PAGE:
Religious issues confronting us in 2017: 12-30-16
The daily task of kindness: 1-2-17

How religious literalism drove her mad: 12-31-16/1-1-17

A primary argument in my new book, The Value of Doubt, is that we miss much of the meaning of sacred writ if we take it all literally and imagine that it has no historical, scientific, economic or other kinds of errors in it.

Sin-BravelyIn fact, if we get locked into a strict literalistic interpretation of the Bible and a vision of God as a vengeful authority figure without compassion, it can so discombobulate our thinking that it can create what looks for all the world to be -- and may actually be -- mental illness.

Exhibit A of that statement is Maggie Rowe, author of Sin Bravely: A Memoir of Spiritual Disobedience, which is to be officially published Jan. 10 but is now available for pre-order at the Amazon site to which I just linked you. (The subtitle I have on my review copy apparently has been changed to the one you see in the graphic here today: "My Great Escape from Evangelical Hell." I prefer the former one in that the latter seems to slam all evangelicals without regard for the variety of theological thinking among people who choose to call themselves evangelical.)

Maggie grew up in a household it would be fair to describe as conservative or evangelical Christian but not rigidly fundamentalist. And yet from the church teachings of her childhood she somehow came to understand God as a strict, by-the-book rule giver and disciplinarian who would be satisfied with nothing less than spiritual perfection. No one, of course, is capable of that, so, her church taught her, all she had to do was to say the "Sinner's Prayer" in which one confesses one's sinfulness and accepts Jesus Christ as personal savior. The underlying theological theory of atonement here is that Jesus has paid off God's wrath with his death on the cross.

As Rowe writes, ". . .there was a very specific prayer that needed to be said with a very specific attitude. . ." But, she worried, how can one ever know if she has prayed the prayer correctly with no guile in her heart?

"I decided," she says, "that the more I dedicated myself to Jesus and learned what the Bible said, the safer I would be. The more I tilled the soil of God's verses, the more likely it was that genuine faith would blossom inside me."

Theologians call Maggie's approach "works righteousness," which means one believes one's good works can earn eternal salvation. The teaching of the universal Christian church, however, countermands that and says people are saved by grace not by works.

Little Maggie had something else working against her: She seems to have been obsessive and compulsive about many things, and this seems to have transferred over to the way she thought about faith as she worked to prevent her eternal destination from being hell.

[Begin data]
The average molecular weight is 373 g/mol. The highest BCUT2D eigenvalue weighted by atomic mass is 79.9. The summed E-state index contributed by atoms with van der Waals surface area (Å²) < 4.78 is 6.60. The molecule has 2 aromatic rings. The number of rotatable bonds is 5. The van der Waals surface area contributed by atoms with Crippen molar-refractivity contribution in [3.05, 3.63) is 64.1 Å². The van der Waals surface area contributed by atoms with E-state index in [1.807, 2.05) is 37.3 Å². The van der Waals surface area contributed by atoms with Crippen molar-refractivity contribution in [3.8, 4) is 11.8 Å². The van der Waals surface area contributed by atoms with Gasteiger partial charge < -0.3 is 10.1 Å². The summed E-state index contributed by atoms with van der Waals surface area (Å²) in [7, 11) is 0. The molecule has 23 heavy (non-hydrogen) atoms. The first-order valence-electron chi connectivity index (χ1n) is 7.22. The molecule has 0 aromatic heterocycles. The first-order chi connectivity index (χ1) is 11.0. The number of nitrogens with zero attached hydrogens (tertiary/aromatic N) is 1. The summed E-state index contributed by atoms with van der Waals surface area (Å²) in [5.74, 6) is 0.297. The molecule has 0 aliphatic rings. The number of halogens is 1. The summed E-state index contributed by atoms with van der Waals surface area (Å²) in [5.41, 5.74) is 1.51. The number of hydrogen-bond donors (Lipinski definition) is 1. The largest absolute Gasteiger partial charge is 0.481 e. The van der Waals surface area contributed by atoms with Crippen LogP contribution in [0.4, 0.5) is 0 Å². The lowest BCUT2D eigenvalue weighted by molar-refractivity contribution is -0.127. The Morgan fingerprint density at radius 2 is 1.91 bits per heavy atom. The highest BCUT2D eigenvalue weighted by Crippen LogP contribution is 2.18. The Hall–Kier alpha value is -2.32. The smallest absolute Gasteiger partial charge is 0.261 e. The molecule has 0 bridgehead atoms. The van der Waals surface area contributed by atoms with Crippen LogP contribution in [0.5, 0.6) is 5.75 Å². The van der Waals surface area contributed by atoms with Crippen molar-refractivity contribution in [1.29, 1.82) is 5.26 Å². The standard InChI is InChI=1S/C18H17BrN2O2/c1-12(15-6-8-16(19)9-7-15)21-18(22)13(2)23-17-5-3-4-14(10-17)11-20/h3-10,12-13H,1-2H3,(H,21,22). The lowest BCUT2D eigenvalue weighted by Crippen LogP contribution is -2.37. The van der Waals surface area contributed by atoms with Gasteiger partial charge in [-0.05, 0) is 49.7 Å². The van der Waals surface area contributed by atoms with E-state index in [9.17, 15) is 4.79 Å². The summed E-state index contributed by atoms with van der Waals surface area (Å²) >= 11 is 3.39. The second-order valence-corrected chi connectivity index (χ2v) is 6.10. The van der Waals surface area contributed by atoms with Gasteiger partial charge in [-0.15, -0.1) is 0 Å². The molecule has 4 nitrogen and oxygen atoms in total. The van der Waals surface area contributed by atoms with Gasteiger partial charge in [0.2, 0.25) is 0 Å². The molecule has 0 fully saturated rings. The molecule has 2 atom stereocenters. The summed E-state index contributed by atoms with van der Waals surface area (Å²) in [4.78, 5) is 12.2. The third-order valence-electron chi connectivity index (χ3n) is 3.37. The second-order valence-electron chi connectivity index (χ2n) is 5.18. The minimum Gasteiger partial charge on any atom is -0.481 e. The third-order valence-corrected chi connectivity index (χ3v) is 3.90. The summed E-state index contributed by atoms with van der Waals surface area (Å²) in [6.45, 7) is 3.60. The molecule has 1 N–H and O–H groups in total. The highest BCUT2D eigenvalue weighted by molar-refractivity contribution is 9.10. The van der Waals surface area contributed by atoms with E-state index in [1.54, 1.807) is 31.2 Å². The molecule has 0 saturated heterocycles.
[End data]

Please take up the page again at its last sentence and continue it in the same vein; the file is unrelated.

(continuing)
"To prevent tooth decay," she writes, "I brush my teeth for the dentist-recommended ninety seconds per quadrant. Every night. To prevent corneal irritation, I soak my contacts for a minimum of eight hours. . .I wash my hands before every meal, always digging my nails into the soap at the end, an added protection against the bacteria that might be lurking. I've always been this way."

So it's no surprise that at age 19 -- after a terrible experience while attending a play -- she finally checks herself into a Christian-based psychiatric unit, where one of the doctors diagnoses her as having a severe case of "scrupulosity." Which means she drills down into the tiniest detail to look for a flaw in her religious reasoning, and in so doing she closes herself off from accepting the possibility that God loves her as she is. As a counselor tells her, scrupulosity "involves a groundless fear of sinning." Another counselor tells her she has "a particular brand of scrupulosity. Something that has been called 'soul weighing,' a question of whether grace is sufficient."

The vision of God that literally terrified Maggie was this: "God was a big security camera in the sky whose feelings were easily hurt. He was a jealous God, capable of bitter, barbaric revenge." The fact that God also is described in the Bible as loving and caring seemed lost in all of this. And, as she notes, "It's just hard to know what is a metaphor and (what is) literal. It all seems to be mixed up together, which would be fine if I didn't think my literary-interpretation skills impacted my eternal fate."